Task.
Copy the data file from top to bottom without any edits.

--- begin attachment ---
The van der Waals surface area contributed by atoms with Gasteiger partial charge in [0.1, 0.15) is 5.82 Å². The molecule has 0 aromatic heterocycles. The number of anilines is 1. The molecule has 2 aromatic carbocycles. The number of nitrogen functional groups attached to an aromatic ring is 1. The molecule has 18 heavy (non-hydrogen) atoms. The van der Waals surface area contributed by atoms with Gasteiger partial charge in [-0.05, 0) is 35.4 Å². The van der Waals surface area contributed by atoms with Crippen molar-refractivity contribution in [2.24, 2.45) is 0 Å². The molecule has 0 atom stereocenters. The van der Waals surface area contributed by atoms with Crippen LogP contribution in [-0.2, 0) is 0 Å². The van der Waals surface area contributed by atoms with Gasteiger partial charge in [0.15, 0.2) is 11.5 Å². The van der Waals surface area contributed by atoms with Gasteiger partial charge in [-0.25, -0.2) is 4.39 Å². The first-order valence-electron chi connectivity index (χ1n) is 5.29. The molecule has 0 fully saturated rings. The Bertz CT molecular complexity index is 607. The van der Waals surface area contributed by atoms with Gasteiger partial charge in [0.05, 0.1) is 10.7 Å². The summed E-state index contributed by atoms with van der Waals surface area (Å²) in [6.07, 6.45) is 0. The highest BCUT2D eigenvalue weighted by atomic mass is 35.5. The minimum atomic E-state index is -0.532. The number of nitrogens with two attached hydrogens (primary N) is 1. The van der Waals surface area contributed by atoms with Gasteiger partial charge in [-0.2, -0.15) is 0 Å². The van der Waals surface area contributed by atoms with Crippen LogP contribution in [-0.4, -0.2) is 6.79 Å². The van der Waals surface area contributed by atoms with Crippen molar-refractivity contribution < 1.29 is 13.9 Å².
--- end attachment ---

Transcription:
The van der Waals surface area contributed by atoms with Gasteiger partial charge in [0.1, 0.15) is 5.82 Å². The molecule has 0 aromatic heterocycles. The number of anilines is 1. The molecule has 2 aromatic carbocycles. The number of nitrogen functional groups attached to an aromatic ring is 1. The molecule has 18 heavy (non-hydrogen) atoms. The van der Waals surface area contributed by atoms with Gasteiger partial charge in [-0.05, 0) is 35.4 Å². The van der Waals surface area contributed by atoms with Crippen molar-refractivity contribution in [2.24, 2.45) is 0 Å². The molecule has 0 atom stereocenters. The van der Waals surface area contributed by atoms with Crippen LogP contribution in [-0.2, 0) is 0 Å². The van der Waals surface area contributed by atoms with Gasteiger partial charge in [0.15, 0.2) is 11.5 Å². The van der Waals surface area contributed by atoms with Gasteiger partial charge in [-0.25, -0.2) is 4.39 Å². The first-order valence-electron chi connectivity index (χ1n) is 5.29. The molecule has 0 fully saturated rings. The Bertz CT molecular complexity index is 607. The van der Waals surface area contributed by atoms with Gasteiger partial charge in [0.05, 0.1) is 10.7 Å². The summed E-state index contributed by atoms with van der Waals surface area (Å²) in [6.07, 6.45) is 0. The highest BCUT2D eigenvalue weighted by atomic mass is 35.5. The minimum atomic E-state index is -0.532. The number of nitrogens with two attached hydrogens (primary N) is 1. The van der Waals surface area contributed by atoms with Gasteiger partial charge in [-0.2, -0.15) is 0 Å². The van der Waals surface area contributed by atoms with Crippen LogP contribution in [-0.4, -0.2) is 6.79 Å². The van der Waals surface area contributed by atoms with Crippen molar-refractivity contribution < 1.29 is 13.9 Å².